More than 500 people took time from their Labor Day weekend to fill Big Baker Chapel at McDaniel College on Sept. 1, paying respects at a memorial service for the late Dr. Sam Case.
Case, 70, a longtime Westminster resident, died Aug. 22 at Carroll Hospice Center's Dove House in Westminster, from complications from leukemia
He was a respected and admired professor and coach, who taught human physiology and exercise science courses for nearly four decades at McDaniel College.
Before Case retired from McDaniel in 2004, he served as the school's provost for four years.
Case retired shortly after he was diagnosed with leukemia, a disease he faced with determination — and by going mountain climbing in Nepal.
Classmates, fellow professors, students, wrestlers, football players and distance runners attended the service. After a welcome by Case's son-in-law, James Ellison, colleagues including Dr. Alex Ober, Gary Scholl, Dr. Kathy Mangan, Dr. Sherri Lind Hughes and former McDaniel College President Joan Develin Coley offered tributes to Case.
Case's daughter, Lauren Case, said her dad had cautioned her, "I don't want people sitting around so keep it short."
The service only lasted 60 minutes - or enough time to have run six-miles…
She said her father was a "serious man who did not take himself seriously," and elicited chuckles when she shared one of his favorite quotes, "Better to have wrestled and lost than to have played basketball."
In a 2000 Baltimore Sun article, it was reported, "His appointment to the college's second-highest administrative office is Joan Develin Coley's first major personnel change since she was elected WMC's president by the board of trustees in October. Coley was the provost of the college until former President Robert H. Chambers resigned in April."
Case's family described him as, "an adventurer and world traveler who always chose to push his limits." A year after his retirement, he and a friend completed an 18-day trek through the Mount Everest region of Nepal, "climbing high enough into the mountains to risk altitude sickness," said a family member.
In her comments, former McDaniel President Coley said Case, "loved the world — all of it — and wasn't afraid to sleep on top of it in a sleeping bag."
In the December 2000 article, Coley, "called Case 'a role model' whose teaching 'earns his students' admiration and his scholarship earns respect among his academic peers.'
According to a 2000 article in The Baltimore Sun, Case had earned his bachelor's degree in physical education and biology at then-Western Maryland College in 1963, and a master's degree in physical education in 1966. He earned his doctorate in exercise physiology in 1971 from Ohio State University.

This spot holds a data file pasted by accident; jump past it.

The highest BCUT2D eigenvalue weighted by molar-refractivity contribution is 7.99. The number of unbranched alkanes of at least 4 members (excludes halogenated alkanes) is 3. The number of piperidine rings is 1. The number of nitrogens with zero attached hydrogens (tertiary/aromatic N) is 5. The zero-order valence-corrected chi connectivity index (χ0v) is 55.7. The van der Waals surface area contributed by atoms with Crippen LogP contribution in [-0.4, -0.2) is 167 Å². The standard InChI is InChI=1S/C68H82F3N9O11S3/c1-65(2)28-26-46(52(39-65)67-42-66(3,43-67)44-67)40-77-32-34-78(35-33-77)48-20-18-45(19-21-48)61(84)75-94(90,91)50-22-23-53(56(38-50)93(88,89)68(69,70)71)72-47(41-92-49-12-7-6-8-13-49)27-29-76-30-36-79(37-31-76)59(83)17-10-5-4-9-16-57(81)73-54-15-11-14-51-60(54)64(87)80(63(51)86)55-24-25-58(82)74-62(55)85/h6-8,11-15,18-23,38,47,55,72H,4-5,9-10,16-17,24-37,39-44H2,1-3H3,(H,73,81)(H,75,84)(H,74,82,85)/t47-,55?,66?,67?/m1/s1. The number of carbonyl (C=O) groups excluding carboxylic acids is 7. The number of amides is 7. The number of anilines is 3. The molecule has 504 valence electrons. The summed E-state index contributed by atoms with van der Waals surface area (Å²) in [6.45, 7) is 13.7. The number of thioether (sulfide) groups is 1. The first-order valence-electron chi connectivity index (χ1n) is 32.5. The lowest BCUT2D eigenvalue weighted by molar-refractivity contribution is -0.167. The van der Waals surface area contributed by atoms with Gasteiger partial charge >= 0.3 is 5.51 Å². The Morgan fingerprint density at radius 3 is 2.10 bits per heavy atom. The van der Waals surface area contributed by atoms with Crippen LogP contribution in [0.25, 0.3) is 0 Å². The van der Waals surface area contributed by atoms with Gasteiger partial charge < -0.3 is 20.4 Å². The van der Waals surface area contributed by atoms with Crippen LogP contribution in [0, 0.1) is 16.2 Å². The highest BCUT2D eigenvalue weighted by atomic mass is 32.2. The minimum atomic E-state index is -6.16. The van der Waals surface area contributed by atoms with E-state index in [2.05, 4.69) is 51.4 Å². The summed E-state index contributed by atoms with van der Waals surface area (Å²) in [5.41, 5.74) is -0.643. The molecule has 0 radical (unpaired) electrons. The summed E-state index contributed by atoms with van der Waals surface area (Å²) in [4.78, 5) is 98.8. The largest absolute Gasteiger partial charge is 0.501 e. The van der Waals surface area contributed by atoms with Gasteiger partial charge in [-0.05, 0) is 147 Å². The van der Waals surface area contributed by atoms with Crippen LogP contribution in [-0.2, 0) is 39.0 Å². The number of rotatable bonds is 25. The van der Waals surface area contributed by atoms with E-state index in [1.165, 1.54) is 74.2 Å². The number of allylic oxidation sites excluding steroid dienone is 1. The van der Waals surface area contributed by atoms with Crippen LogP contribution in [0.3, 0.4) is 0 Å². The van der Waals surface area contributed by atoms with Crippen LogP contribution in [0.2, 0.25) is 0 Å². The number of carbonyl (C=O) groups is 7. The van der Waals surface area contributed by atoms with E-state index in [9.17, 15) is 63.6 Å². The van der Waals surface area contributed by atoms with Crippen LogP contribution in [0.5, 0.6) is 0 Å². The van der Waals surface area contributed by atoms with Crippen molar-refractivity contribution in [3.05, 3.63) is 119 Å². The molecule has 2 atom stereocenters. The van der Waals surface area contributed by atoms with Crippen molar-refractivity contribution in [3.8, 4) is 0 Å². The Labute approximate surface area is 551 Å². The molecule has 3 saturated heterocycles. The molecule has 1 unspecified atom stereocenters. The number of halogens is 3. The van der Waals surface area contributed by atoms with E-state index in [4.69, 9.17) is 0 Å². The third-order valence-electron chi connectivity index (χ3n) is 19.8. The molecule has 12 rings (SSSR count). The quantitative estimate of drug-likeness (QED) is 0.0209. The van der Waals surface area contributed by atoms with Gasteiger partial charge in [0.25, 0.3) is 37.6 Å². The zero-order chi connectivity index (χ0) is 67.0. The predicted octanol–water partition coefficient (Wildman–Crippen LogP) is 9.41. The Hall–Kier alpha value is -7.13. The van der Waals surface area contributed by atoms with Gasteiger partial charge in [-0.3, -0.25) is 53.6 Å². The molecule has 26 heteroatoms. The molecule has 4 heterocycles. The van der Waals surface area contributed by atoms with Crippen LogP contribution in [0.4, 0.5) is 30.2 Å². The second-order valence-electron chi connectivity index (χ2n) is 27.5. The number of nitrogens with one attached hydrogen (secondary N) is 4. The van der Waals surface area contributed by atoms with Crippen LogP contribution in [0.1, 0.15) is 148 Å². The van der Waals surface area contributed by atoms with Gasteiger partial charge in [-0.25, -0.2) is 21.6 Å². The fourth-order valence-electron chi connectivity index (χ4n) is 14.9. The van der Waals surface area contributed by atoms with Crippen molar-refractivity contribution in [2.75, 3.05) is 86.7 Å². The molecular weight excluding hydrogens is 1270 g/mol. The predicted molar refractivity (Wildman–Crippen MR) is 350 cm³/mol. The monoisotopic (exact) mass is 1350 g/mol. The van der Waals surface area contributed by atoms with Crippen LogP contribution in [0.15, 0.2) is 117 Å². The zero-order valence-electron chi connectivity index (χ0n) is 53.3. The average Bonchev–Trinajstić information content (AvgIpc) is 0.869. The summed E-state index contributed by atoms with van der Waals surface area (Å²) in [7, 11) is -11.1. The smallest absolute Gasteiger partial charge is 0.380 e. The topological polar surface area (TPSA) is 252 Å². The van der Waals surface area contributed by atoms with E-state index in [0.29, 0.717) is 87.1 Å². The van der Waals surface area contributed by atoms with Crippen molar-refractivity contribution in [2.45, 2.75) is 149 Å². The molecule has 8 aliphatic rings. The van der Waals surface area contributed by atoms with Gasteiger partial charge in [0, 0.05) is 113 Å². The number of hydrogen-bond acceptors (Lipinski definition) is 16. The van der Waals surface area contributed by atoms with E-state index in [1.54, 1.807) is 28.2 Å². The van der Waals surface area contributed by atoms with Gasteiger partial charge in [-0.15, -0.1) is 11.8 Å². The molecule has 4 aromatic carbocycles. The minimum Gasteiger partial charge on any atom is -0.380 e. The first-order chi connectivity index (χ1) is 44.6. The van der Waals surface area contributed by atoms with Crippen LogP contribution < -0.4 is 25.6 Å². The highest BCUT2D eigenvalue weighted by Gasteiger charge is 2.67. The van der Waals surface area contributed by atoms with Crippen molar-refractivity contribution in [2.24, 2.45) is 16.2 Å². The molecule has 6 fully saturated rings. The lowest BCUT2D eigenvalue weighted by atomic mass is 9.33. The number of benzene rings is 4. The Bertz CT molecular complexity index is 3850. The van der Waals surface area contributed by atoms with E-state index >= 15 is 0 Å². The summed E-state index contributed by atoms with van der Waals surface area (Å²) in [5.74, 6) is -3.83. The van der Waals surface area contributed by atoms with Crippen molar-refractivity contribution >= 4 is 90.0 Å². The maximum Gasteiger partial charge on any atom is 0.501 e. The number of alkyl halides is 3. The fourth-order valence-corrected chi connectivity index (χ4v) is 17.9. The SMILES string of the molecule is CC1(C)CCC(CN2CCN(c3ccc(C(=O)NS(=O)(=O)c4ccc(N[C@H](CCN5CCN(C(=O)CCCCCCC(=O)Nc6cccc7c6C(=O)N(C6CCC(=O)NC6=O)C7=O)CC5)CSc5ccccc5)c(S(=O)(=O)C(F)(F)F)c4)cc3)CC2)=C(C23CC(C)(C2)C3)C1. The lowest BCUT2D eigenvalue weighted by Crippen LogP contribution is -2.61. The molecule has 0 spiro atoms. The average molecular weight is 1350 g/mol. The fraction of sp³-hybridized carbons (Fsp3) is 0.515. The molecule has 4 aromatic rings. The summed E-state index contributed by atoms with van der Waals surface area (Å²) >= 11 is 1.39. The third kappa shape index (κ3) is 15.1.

"He joined the college's faculty in 1965. A four-year letterman in wrestling and football at the school, he also coached wrestling and track," according to the Sun article.
As wrestling coach, he guided McDaniel's wrestling team to Mason Dixon Conference Championships in 1969 and 1970. In 2001, the National Wrestling Hall of Fame recognized him with its Lifetime Service Award. That same year, he was inducted into the Carroll County Sports Hall of Fame and, in 2004, he was inducted into the Green Terror Sports Hall of Fame, according to his obituary for Pritts Funeral Home in Westminster.
The news of Case's death spread quickly through the tight-knit Carroll County sports, academic and running communities — especially the Westminster Road Runners' Club. Case was among several runners in Carroll County who helped form the club in the 1970s. Other founders included Dr. George Samuel Alspach Jr., Dr. David Herlocker and Terry Burk — all of whom have died in recent years.
Current club runners who attended the services Sept. 1 included Dr. Skip Fennell and Carroll County Commissioner David Roush.
At a memorial service for Herlocker in March 2008, Case said, "In looking through my diaries, I estimate that, along with Sam Alspach, we logged almost 41,000 miles together in our almost 37 years of running and walking - that's almost 2 times around the earth at the equator… I think all of us took pride in the fact that as groups, we probably had the highest average IQ of any running group in the world…"
Case served a physiologist at the U.S. Olympic Training Center in Colorado Springs three times early in his career.